After a long, long time came also a skipper who wished to see the mill. He asked if it could make salt. “Yes, it could make salt,” said he who owned it, and when the skipper heard that, he wished with all his might and main to have the mill, let it cost what it might, for, he thought, if he had it, he would get off having to sail far away over the perilous sea for freights of salt. At first the man would not hear of parting with it, but the skipper begged and prayed, and at last the man sold it to him, and got many, many thousand dollars for it. When the skipper had got the mill on his back he did not stay there long, for he was so afraid that the man would change his mind, and he had no time to ask how he was to stop it grinding, but got on board his ship as fast as he could.
When he had gone a little way out to sea he took the mill on deck. “Grind salt, and grind both quickly and well,” said the skipper. So the mill began to grind salt, till it spouted out like water, and when the skipper had got the ship filled he wanted to stop the mill, but whichsoever way he turned it, and how much soever he tried, it went on grinding, and the heap of salt grew higher and higher, until at last the ship sank. There lies the mill at the bottom of the sea, and still, day by day, it grinds on; and that is why the sea is salt.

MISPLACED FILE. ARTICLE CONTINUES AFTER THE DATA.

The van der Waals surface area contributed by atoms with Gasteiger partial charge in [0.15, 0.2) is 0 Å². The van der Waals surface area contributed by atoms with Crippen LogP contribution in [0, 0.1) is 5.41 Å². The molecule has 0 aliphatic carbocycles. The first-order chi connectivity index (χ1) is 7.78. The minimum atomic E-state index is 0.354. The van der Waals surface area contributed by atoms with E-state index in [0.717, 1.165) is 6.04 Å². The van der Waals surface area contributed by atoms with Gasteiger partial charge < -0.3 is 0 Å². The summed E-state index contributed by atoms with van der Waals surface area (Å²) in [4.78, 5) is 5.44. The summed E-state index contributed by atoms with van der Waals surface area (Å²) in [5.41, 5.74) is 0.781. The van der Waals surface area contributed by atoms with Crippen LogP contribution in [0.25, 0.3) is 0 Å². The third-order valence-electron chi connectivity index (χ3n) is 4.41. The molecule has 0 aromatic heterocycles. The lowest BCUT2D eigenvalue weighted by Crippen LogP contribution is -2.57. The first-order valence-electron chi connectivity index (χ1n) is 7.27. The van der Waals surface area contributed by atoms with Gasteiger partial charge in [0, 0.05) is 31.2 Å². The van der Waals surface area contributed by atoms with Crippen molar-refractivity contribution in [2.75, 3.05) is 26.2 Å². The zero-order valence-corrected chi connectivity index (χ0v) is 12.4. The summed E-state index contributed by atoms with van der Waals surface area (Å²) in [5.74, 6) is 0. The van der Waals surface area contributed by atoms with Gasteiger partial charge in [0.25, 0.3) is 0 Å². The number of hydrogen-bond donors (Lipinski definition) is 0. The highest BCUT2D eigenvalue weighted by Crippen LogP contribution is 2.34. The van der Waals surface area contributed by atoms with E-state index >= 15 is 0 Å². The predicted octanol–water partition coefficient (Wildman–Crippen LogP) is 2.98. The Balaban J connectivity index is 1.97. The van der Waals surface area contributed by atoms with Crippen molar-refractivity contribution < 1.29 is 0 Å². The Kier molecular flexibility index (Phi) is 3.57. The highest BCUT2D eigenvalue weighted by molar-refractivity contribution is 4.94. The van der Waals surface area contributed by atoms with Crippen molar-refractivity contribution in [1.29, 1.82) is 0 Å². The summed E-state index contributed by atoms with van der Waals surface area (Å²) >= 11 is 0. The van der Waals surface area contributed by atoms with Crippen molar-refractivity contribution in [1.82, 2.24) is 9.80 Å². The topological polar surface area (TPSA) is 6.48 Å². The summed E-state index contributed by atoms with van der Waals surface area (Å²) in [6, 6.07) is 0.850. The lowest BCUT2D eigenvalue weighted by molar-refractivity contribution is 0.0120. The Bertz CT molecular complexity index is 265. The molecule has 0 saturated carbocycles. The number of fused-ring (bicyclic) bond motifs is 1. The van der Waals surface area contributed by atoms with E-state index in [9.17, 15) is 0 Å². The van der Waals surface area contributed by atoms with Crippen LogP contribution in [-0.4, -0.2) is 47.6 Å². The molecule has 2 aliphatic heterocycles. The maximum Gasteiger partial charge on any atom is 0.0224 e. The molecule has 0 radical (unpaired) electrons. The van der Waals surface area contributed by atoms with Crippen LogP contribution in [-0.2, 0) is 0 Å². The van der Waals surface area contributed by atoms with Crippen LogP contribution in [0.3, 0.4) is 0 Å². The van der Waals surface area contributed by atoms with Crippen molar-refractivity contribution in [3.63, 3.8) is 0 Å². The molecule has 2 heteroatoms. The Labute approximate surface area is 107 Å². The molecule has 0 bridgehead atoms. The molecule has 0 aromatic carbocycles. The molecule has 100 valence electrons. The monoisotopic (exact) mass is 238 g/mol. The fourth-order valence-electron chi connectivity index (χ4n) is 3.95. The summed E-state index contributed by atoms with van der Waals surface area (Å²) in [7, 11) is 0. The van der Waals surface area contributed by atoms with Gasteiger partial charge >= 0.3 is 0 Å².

Asbjornsen and Moe.
There was a miller who left no more estate to the three sons he had than his mill, his ass, and his cat. The partition was soon made. Neither scrivener nor attorney was sent for. They would soon have eaten up all the poor patrimony. The eldest had the mill, the second the ass, and the youngest nothing but the cat. The poor young fellow was quite comfortless at having so poor a lot.
“My brothers,” said he, “may get their living handsomely enough by joining their stocks together; but for my part, when I have eaten up my cat, and made me a muff of his skin, I must die of hunger.”
The Cat, who heard all this, but made as if he did not, said to him with a grave and serious air:
“Do not thus afflict yourself, my good master. You have nothing else to do but to give me a bag and get a pair of boots made for me that I may scamper through the dirt and the brambles, and you shall see that you have not so bad a portion in me as you imagine.”
The Cat’s master did not build very much upon what he said. He had often seen him play a great many cunning tricks to catch rats and mice, as when he used to hang by the heels, or hide himself in the meal, and make as if he were dead; so that he did not altogether despair of his affording him some help in his miserable condition. When the Cat had what he asked for he booted himself very gallantly, and putting his bag about his neck, he held the strings of it in his two forepaws and went into a warren where was great abundance of rabbits. He put bran and sow-thistle into his bag, and stretching out at length, as if he had been dead, he waited for some young rabbits, not yet acquainted with the deceits of the world, to come and rummage his bag for what he had put into it.